Alterations discovered in the assembly chain of proteins in cancer cells
► Researchers demonstrate for the first time that transfer RNAs are involved in some types of cancer.
► Analysis of transfer RNA variants could provide information on tumor progression.
► The finding opens the door to the development of new strategies in the fight against cancer.
The first author of the study, Dr. Margalida Rosselló-Tortella, with the director of research, Dr. Manel Esteller.
A recently published paper in the journal Molecular Cancer by the group of Dr. Manel Esteller, Director of the Josep Carreras Leukaemia Research Institute, ICREA Research Professor and Genetics Chairman at the University of Barcelona, shows that transfer RNAs for certain amino acids are altered at the epigenetic level in some types of cancer, expressing it in an exaggerated manner in some cases and being deficient in others.
Our DNA dictates the production of the building blocks that make up our cells, the proteins. The latter are produced in factories in the intracellular environment called ribosomes, which look like tiny mushrooms. In these true assembly lines is where the transfer RNAs are involved, molecules that read the genetic information and provide the right amino acids to bind them, one after the other, in a universal mechanism that serves all the proteins in the human body, from hemoglobin to insulin.
Until now, it was believed that these transfer RNAs were like robots, always repeating the same routine and without any ability to be regulated or modified, and that they did not play a relevant role as a cause of disease. Its great variability, however, made Dr. Esteller think that there could be something else.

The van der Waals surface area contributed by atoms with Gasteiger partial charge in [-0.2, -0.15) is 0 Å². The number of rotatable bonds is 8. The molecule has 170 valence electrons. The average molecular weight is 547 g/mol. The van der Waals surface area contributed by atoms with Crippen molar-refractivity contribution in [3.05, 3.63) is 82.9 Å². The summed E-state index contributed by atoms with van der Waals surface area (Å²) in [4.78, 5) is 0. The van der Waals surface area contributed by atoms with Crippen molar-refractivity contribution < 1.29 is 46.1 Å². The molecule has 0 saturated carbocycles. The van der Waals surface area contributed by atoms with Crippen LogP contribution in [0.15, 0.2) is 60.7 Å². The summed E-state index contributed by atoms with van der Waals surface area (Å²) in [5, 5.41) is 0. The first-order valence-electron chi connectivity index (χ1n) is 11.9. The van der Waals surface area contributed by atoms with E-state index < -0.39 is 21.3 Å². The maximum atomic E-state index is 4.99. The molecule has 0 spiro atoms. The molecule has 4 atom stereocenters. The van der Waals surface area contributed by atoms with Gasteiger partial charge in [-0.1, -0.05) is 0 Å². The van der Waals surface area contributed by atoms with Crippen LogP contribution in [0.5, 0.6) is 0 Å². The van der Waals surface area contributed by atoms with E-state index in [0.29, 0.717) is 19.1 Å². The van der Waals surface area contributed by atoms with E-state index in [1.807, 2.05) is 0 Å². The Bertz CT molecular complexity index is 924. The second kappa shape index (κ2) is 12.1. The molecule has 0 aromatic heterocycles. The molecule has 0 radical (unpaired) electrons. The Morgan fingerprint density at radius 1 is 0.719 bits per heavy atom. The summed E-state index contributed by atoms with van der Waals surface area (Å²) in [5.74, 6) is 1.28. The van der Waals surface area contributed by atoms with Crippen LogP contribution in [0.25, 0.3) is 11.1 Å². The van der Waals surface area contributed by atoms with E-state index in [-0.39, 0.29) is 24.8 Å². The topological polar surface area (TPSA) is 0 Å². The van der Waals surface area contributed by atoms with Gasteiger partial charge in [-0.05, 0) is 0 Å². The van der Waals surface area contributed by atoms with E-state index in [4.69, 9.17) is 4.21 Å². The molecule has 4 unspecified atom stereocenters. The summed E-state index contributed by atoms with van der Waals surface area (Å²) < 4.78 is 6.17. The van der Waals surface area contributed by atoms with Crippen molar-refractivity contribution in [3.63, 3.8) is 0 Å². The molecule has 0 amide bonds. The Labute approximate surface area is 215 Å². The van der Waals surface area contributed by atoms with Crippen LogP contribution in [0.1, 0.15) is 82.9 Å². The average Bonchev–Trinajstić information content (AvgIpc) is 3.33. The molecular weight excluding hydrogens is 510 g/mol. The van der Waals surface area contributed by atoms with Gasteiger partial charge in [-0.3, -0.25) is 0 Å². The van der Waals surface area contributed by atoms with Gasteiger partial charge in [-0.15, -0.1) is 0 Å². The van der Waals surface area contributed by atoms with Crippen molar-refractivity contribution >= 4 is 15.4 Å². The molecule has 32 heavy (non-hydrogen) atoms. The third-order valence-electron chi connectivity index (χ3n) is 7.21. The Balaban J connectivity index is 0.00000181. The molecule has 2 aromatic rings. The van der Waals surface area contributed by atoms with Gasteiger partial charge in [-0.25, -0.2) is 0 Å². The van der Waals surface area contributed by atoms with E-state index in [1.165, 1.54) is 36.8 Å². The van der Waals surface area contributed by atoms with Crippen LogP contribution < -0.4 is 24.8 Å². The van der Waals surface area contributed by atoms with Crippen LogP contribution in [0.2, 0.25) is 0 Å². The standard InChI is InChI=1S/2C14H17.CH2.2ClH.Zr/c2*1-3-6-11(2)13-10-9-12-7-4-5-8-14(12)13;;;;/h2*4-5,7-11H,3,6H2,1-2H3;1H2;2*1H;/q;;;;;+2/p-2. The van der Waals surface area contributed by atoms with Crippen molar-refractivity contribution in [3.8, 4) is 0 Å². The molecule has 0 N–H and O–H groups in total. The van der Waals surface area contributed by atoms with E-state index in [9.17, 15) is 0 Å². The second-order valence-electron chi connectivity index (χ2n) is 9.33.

"There are more than two hundred different transfer RNAs each attached to a specific amino acid. Such diversity in the human genome led us to think that they should be more than repetitive pieces, which were monotonously packing amino acids in boxes to make proteins, but they could also be individually regulated and contribute to the origin of certain pathologies”, explains Esteller. The first step was to study their expression patterns in human tumors using bioinformatics tools.
"We noticed that their expression profiles in cancerous tissues were different than in healthy parts, and they often depended on the affected organ," he continues and adds that “we went beyond computational data and demonstrated a couple of specific cases in the laboratory: a transfer RNA for the amino acid isoleucine ceased to be present in colon cancer, while in uterine cancer a switch was opened that activates the overexpression of a transfer RNA for the amino acid arginine”.
According to the results of the research, signed by Dr. Margalida Rosselló-Tortella as the first author, this epigenetic lesion was associated with a worse clinical course of the tumor in patients who had it, opening a new possible treatment approach worth exploring it, because when researchers re-silenced this member of the protein assembly line, tumors stopped growing, always in preclinical studies.
"Our work shows that these molecules are actively involved in the development of cancer and could be attractive targets for next-generation drugs," concludes the researcher.